The plan from Presidential hopeful Joe Biden plan to “transition” away from oil and gas “does not sound very revolutionary”, according to an Aberdeen University professor.
During the final debate with Donald Trump on Thursday night, the democratic candidate said he “would transition away from the oil industry, yes” during the closing minutes.
He added: “The oil industry pollutes, significantly. It has to be replaced by renewable energy over time.”
His opponent Trump described it as a “big statement”, suggesting it could hurt Biden in oil-heavy States ahead of the November 3 election, though Biden emphasised it as a “transition”, not a ban on fossil fuels.
It comes after Biden’s campaign released a $2trillion climate plan in July, aimed at net zero greenhouse gas emissions for the country by 2050.
However Marc Gronwald, energy economics professor at Aberdeen University, highlighted that, by international standards, this oil and gas transition concept from Biden not a new one.
He said: “What Biden has announced does not sound very revolutionary: net-zero greenhouse gas emissions by 2050 is very similar to objectives in the UK (net zero by 2050) or Scotland (net zero by 2045). Even China announced a plan to become carbon neutral by 2060.
“Not many details are known about how this would be achieved. Biden only emphasised that there would be no ban, just a slow transition away from oil and gas by phasing out subsidies.”
Trump claimed Biden’s plan aims to “destroy the oil industry”, adding “will you remember that Texas? Pennsylvania? Oklahoma? Ohio?” – States the President won in 2016.
However, Democrat Biden’s plan focuses on transitioning out of oil and gas over time and focussing on tech to capture emissions, as the UK North Sea industry is currently doing.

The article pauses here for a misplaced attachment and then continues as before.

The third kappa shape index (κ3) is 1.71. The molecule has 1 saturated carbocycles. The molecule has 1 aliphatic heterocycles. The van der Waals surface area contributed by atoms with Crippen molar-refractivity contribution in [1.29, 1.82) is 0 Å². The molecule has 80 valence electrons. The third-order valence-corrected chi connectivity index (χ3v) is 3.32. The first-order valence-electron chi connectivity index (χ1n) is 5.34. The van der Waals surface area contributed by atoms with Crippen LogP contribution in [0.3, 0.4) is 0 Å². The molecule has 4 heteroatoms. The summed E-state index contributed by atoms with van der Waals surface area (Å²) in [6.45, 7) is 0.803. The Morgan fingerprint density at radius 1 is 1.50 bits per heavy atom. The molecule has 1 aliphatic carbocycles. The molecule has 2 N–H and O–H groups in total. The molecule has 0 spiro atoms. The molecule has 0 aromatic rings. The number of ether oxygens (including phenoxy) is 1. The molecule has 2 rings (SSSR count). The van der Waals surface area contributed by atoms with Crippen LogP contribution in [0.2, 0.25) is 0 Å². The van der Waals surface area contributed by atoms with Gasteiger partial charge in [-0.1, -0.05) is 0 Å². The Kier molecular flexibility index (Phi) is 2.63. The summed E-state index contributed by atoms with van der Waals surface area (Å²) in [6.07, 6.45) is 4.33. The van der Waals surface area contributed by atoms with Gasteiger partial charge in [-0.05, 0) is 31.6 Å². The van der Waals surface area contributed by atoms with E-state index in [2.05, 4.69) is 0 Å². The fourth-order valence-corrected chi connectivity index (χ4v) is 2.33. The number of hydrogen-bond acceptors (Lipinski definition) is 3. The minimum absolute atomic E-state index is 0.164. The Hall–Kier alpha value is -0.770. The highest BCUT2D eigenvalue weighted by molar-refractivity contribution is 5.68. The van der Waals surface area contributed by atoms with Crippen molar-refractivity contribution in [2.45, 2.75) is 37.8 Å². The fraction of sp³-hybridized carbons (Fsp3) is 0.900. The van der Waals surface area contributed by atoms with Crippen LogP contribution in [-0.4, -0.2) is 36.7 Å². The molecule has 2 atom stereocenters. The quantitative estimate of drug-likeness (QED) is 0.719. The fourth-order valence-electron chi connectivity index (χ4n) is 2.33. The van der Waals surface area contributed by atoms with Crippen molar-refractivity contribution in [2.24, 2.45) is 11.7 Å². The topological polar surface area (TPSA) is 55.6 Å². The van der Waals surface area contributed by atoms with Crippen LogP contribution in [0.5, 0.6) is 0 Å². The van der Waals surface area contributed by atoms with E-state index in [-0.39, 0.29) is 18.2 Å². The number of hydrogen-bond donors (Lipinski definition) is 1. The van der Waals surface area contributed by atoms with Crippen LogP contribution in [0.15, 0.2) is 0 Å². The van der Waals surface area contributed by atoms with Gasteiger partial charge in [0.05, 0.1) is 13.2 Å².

Oil and Gas UK said the debate highlighted “exciting international opportunities” for the UK sector.
Mike Tholen, sustainability director at the trade body, said: “The transition Biden speaks of is becoming apparent – America is already acting to cut its emissions and there is much we can do together by sharing technology and businesses of the future based on the experience we have gained in the North Sea over the last 50 years.
The global oil and gas industry has been crippled by Covid-19 wiping out fuel demand, with the US shale industry particularly hard-hit, as illustrated by West Texas Intermediate (WTI) crude hitting negative pricing the first time in history back in April.
Around 107,000 jobs were slashed in the US sector between March and August, according to accountancy firm Deloitte, so Biden’s plan may not be the immediate concern for the sector.
Mr Gronwald added: “These are long-run objectives and there is emphasis on smooth transitions. In the short-run, the oil price itself is a much bigger factor. If the oil price remains low, the oil and gas industry will continue with the transition which already has begun.
“The effect on outcome of election is very difficult to predict. The observation that the oil and gas industry is in a challenging situation in the oil-heavy states should not be new to the voters.”